Where Will Game of Thrones Go From Here?


Sofia Ruiz, Staff Writer

Game of Thrones season five comes out this Sunday. I have never been so prepared for anything in my life. I plan to have all my homework done (or I will put it off until after the episode premieres). I am going to bake myself sugar cookies, buy salsa from Trader Joes, and hug the bag of tortilla chips in excitement during the opening credits. I am too close to making t-shirts for myself and my whole family.

So I’m looking forward to this, but there is one troubling question that has probably been on everyone’s mind: What happens when the show passes the books? We could ignore it back when we were young and naive during seasons one through four, but as reports come out that season five begins to stray more from the text and that season six will come out before George R.R. Martin even finishes Winds of Winter (the book corresponding to season six), some of us are beginning to sweat.

Martin does work closely with HBO in directing the tv series on the correct course, but how much would he allow to be changed? Obviously the show would never kill off a major character (someone with their own chapters) without Martin killing him/her off, too. But small changes can snowball into being just as big of a deal as huge plot twists. Unfortunately, a minute detail that is switched in this season may continue to diverge and affect how closely the show will be able to follow the sixth book.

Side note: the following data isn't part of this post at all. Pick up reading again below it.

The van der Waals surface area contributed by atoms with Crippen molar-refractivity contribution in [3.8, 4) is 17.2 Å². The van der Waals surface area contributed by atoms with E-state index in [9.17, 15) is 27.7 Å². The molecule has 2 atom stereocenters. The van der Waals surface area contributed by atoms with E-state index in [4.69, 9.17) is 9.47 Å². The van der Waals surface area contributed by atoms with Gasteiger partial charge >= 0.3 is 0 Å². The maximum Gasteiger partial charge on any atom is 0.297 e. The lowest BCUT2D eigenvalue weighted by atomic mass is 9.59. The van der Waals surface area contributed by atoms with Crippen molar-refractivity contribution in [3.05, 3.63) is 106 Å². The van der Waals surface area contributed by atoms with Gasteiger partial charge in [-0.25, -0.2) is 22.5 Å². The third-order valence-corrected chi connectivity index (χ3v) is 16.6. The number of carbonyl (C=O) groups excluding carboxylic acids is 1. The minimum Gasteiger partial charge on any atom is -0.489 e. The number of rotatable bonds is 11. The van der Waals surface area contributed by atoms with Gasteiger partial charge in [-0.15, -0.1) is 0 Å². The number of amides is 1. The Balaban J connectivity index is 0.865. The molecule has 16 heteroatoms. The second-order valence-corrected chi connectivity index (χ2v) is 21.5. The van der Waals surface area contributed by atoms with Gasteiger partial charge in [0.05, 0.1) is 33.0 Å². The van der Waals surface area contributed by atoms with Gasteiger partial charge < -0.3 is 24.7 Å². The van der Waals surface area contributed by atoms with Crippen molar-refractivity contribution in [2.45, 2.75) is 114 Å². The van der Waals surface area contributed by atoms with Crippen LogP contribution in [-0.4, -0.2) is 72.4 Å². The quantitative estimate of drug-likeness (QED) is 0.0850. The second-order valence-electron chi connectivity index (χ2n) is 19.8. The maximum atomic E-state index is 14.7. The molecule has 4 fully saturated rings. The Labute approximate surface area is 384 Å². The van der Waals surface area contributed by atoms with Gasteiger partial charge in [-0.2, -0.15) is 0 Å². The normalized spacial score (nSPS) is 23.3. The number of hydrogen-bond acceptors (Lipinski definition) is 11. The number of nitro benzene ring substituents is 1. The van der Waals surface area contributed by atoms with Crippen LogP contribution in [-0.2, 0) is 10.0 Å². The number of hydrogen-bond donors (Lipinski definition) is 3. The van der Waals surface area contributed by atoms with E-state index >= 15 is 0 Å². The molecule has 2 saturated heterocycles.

Because Winds of Winter isn’t even out yet, HBO will not have as clear of a picture yet of what the season will look like or how many of our beloved characters will be slaughtered. We can hope that Martin will (probably) not let any drastic changes in the series occur, and that he has a pretty good idea of what Winds of Winter will look like. Also, as long as the changes in season five are relatively small, if Martin feels season six needs to come back to the original text to set up a big event (like a massacre that will inevitably end of killing off your favorite character), it can be done with good writers and some creativity.

Additionally, straying may not be a bad thing for some viewers. For anyone who has not read the books, the changes are not detected. For those who have, a different route may be welcomed-it can be a chance for a character to flourish (or be murdered) in a different setting or way than in the book. Of course there will be those who oppose any changes, but chances are unlikely something will be radically different from the text, and even if something diverges, it can probably be fixed later if necessary.

So, no matter what happens this season on Games of Thrones, or even what happens in season six, I know I will be watching it to the bitter, bitter end.